Many people assume these 7 “pantry staples” belong in their pantries, but they actually last longer quite a bit longer in the fridge! Find out what they are here.
I doubt anyone enjoys throwing out food that went bad before you could get around to eating it. That’s just one of many reasons why properly storing food is so important!
And while it might seem obvious which foods you should store in the fridge and which can go in the pantry, that’s not always the case! In fact, there are several things I used to keep in the pantry that I’ve learned actually last longer in the fridge!
I wanted to share those items with you in today’s post, because we could all stand to cut down on food waste where we can! And moving these 7 items from your pantry to your fridge is a great place to start. 🙂
7 Pantry Staples You Should Actually Store In The Fridge
1. Nuts & Seeds
While nuts and seeds fare reasonably well on pantry shelves, they’ll last much longer if you move them to the fridge! That’s because nuts and seeds are naturally oily, and cold storage can help prevent those oils from going rancid.
It’s also a good idea to transfer nuts and seeds into airtight containers when you bring them home from the store. If you combine both approaches by storing nuts in an airtight container in your fridge, they can stay fresh for months!
2. Nut Butters
If nuts last longer in the fridge, it should come as no surprise that nut butters do too! You can effectively double the shelf life of a jar of peanut butter simply by storing it in your fridge rather than in the pantry.
If you prefer natural nut butters, storing them in the fridge is especially important. Natural nut butters typically have fewer preservatives (or none at all), so keeping them cold will help preserve freshness.
Natural nut butters do tend to separate a bit in the fridge, but it doesn’t affect how they taste. Just give it a quick stir before using it!
If you buy the run of mill bread at the store, it’ll last for quite a while on your countertop or your pantry shelves. But if you spring for the healthier or organic varieties, you may be better off storing your loaf in the fridge!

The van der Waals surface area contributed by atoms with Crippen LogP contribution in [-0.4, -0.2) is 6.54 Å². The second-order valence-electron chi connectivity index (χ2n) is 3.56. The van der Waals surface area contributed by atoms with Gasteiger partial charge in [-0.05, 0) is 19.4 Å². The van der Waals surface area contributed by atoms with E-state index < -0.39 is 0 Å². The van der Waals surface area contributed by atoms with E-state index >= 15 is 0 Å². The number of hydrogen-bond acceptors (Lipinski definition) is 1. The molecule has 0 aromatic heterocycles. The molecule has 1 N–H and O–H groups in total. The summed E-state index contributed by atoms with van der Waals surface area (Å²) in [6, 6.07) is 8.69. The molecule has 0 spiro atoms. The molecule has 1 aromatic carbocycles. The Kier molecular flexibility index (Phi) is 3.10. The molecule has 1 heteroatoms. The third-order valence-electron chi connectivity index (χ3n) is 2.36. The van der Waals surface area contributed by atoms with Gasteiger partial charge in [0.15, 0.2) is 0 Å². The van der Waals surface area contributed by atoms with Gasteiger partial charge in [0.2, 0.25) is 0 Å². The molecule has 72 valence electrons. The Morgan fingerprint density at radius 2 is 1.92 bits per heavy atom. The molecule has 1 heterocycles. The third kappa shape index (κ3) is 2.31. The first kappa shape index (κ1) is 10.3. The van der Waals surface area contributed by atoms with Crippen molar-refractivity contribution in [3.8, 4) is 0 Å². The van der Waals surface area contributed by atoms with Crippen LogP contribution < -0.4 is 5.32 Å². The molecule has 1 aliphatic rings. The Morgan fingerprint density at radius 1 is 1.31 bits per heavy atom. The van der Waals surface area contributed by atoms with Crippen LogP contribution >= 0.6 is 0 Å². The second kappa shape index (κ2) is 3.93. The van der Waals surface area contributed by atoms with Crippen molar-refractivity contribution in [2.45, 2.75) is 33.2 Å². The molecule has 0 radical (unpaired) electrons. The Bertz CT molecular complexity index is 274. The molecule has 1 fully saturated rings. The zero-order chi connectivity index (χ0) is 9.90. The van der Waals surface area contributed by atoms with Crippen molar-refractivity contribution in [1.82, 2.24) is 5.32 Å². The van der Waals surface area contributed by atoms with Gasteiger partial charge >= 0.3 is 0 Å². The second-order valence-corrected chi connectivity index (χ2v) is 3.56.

The lack of preservatives in natural breads can cause them to get moldy or stale quicker than conventional loaves. The dark, cool environment of your fridge will allow you to enjoy your wholesome bread a bit longer.
When it comes to keeping flours of any kind fresh, humidity is the enemy. If you live in a humid area (and even if you don’t), storing your flours in the fridge can help keep them fresh for longer. (But your freezer will keep them fresh even longer!)
5. Maple Syrup
Most maple syrup bottles bear the warning “refrigerate after opening” for a reason! Once that bottle is opened, maple syrup becomes susceptible to mold, but storing it in the fridge will help keep it fresh.
It will also prevent opportunistic bugs from feasting on any syrup that drips on the outside of the bottle!
6. Bananas & Avocados
Bananas and avocados are two of the most finicky produce items when it comes to ripening. It feels like you’re waiting forever for them to ripen, only for them to shoot right past into overripe territory!
That’s where your fridge can really come in handy. If your bananas or avocados reach peak ripeness before you’re ready to eat them, stick them in the fridge to stop the ripening process.
7. Unrefined Cooking Oils
Unrefined nut oils (like sesame oil) should always be kept in the fridge. This will prevent rancidity and loss of flavor, both of which can happen in room temperature storage situations.
Refined oils, on the other hand, will last nearly indefinitely at room temperature, so no need to worry about those.
- While you’re moving these items into your fridge, take an extra moment to check the temperature.
- Ideally, the temperature inside your fridge should be between 34-40°F.
- If you don’t have one already, you can get a fridge thermometer on Amazon for just a few dollars!
What’s your best tip for keeping food fresh?